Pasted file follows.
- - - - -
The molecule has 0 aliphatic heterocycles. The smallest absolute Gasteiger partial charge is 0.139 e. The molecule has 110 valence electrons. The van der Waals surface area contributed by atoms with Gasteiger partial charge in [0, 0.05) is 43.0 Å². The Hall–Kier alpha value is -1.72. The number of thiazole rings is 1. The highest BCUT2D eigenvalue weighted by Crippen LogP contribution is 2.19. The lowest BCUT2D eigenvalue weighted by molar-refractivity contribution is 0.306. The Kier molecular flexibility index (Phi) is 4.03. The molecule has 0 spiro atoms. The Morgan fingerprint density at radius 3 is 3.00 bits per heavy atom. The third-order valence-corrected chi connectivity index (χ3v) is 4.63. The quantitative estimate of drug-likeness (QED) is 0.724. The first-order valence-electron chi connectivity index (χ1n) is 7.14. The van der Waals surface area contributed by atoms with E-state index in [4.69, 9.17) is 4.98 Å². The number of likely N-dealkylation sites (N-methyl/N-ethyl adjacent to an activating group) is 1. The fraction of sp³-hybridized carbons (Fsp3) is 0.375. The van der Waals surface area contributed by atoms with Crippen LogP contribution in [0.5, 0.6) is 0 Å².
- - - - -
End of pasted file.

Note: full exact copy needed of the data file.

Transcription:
The molecule has 0 aliphatic heterocycles. The smallest absolute Gasteiger partial charge is 0.139 e. The molecule has 110 valence electrons. The van der Waals surface area contributed by atoms with Gasteiger partial charge in [0, 0.05) is 43.0 Å². The Hall–Kier alpha value is -1.72. The number of thiazole rings is 1. The highest BCUT2D eigenvalue weighted by Crippen LogP contribution is 2.19. The lowest BCUT2D eigenvalue weighted by molar-refractivity contribution is 0.306. The Kier molecular flexibility index (Phi) is 4.03. The molecule has 0 spiro atoms. The Morgan fingerprint density at radius 3 is 3.00 bits per heavy atom. The third-order valence-corrected chi connectivity index (χ3v) is 4.63. The quantitative estimate of drug-likeness (QED) is 0.724. The first-order valence-electron chi connectivity index (χ1n) is 7.14. The van der Waals surface area contributed by atoms with E-state index in [4.69, 9.17) is 4.98 Å². The number of likely N-dealkylation sites (N-methyl/N-ethyl adjacent to an activating group) is 1. The fraction of sp³-hybridized carbons (Fsp3) is 0.375. The van der Waals surface area contributed by atoms with Crippen LogP contribution in [0.5, 0.6) is 0 Å².